Congruence: An integrative five-dimension model
... congruence where there is a matching, not just between self and experience, but also with
communication. Lietaer (2001) calls this Dimension-3 congruence transparency, referring to
the use of self or self-disclosure of the symbolized experience. Classical theorists (e.g. Brodley,
Raskin) assert that ...
Congruence in the therapists` and clients` ratings of the therapeutic
... The concept of the therapeutic alliance holds a prominent place throughout the
contemporary history of psychotherapy research and theory. Traditionally the therapeutic
relationship has been thought of as an “arena” where the individual’s (i.e. the clients) thoughts,
feelings and experiences could be ...
Bartering: A Critical Review and Theoretical Conceptualization
... recently the APA strongly discouraged bartering in their code of ethics (APA, 2010). However,
the literature on the topic is scattered and there are no empirical studies to evidence that bartering
causes harm to clients. Despite this fact, bartering related issues are a cause for many ethical
Trichotillomania - Plymouth State University
... • Be patient and flexible with your loved one
• Make efforts to communicate in a sensitive manner
• Stay calm!
• Seek support if you need it! Try a self-help support
group, read books or seek additional resources.
Interpersonal Psychotherapy: An overview
... 4) setting appropriate treatment
goals. (See Figure 1.)
With the completion of the
interpersonal inventory, an
interpersonal focus is formulated using
the four IPT problem areas.
c. The middle sessions
In the middle sessions of IPT the
therapist and patient address one or
more of the four IPT proble ...
Psychological Treatment of Eating Disorders
... adolescents and young adults (Ball & Mitchell, 2004). At
present, then, there is little basis for the widespread belief
that family therapy is specifically efficacious for adolescents with anorexia nervosa (Fairburn, 2005). There are,
however, other sound reasons for adopting the approach.
The Mauds ...
Course Handbook for students 2007-08
... specific diagnostic conceptualisations which aim accurately to pinpoint the specific
cognitive and behavioural difficulties that characterise particular disorders and shall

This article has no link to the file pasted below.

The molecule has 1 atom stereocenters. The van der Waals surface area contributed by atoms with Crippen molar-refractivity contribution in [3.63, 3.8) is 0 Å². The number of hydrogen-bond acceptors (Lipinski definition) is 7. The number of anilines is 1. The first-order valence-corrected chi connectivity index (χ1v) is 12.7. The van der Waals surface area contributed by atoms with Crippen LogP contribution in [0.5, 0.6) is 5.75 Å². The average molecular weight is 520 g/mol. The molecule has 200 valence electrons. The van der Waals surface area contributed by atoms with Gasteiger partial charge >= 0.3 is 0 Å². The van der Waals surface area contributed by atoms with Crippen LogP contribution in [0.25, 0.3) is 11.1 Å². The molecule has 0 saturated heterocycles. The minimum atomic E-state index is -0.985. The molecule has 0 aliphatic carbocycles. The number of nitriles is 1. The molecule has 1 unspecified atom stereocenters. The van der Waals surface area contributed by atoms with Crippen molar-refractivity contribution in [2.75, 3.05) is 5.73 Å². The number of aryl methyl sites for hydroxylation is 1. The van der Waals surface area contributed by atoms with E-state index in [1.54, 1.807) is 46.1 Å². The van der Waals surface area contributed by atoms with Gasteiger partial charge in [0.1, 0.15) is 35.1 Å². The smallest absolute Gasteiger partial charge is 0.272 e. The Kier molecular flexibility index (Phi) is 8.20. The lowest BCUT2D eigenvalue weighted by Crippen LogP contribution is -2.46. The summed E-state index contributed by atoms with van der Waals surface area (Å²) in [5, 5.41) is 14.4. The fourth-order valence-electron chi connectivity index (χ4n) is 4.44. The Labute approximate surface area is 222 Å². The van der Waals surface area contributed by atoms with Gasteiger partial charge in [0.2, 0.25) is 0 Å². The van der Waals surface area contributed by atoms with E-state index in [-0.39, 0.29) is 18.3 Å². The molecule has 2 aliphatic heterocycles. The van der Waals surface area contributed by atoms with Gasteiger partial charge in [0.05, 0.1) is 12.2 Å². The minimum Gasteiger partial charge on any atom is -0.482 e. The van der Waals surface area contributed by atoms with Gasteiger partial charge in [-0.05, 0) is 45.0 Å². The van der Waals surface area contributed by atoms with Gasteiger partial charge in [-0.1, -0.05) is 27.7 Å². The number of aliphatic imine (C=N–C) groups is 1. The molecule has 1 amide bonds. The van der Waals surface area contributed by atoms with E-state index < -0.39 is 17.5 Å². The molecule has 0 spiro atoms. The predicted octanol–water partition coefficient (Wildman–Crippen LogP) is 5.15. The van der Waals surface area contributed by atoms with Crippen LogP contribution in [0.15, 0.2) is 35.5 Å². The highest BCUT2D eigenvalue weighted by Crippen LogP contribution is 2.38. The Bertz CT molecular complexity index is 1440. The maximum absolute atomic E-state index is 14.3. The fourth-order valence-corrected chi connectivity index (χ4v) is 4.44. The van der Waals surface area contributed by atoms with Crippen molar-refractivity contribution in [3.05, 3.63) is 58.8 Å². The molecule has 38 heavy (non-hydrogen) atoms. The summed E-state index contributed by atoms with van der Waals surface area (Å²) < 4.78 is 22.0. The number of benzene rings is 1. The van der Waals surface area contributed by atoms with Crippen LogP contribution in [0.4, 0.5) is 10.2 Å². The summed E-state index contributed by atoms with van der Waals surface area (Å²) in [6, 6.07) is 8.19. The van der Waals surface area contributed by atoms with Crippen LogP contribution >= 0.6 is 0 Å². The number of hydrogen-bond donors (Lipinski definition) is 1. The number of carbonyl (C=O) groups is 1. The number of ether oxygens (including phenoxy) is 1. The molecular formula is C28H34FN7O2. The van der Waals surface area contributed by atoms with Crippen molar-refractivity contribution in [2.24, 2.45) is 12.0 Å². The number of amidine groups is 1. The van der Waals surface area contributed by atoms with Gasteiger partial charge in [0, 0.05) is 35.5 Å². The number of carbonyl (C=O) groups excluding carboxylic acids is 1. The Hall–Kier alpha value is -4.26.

describe specific treatment interventions designed to target them.
In the third term we will introduce specific issues in treat ...
Cognitive and behavioral treatments for anxiety disorders: A review
... ioral technique is systematic exposure to situations and stimuli that evoke pathological
fear. With repeated and prolonged exposure, anxiety responses gradually diminish, a
process known as habituation (Wolpe, 1958). Other theorists (e.g., Foa & Kozak, 1986)
have postulated that exposure procedures ...
Module 7 – Therapeutic communication and relationships
... Minimise distractions and make sure you have the person’s attention
Noise is a major distraction and can affect communication, although
the noise of a busy healthcare environment may not be obvious to the
health professional who is accustomed to communicating in such an
environment. As well as exter ...
... © 2006 by The McGraw-Hill Companies, Inc. All rights reserved.
Cognitive-Behavioral Case Formulation
... ders or who do not make good progress in treatment. Therapists, particularly inexperienced ones, often feel overwhelmed by complex, multipleproblem clients. The therapist wonders which problem to tackle first, how
to track progress in the therapy, and how to intervene appropriately. The
CB case form ...
Evaluation of mediators of change in the treatment of epilepsy with
... almost any behaviorally coherent behavior change method
can fit into an ACT protocol, including exposure, skills
acquisition, shaping methods, goal setting, and the like.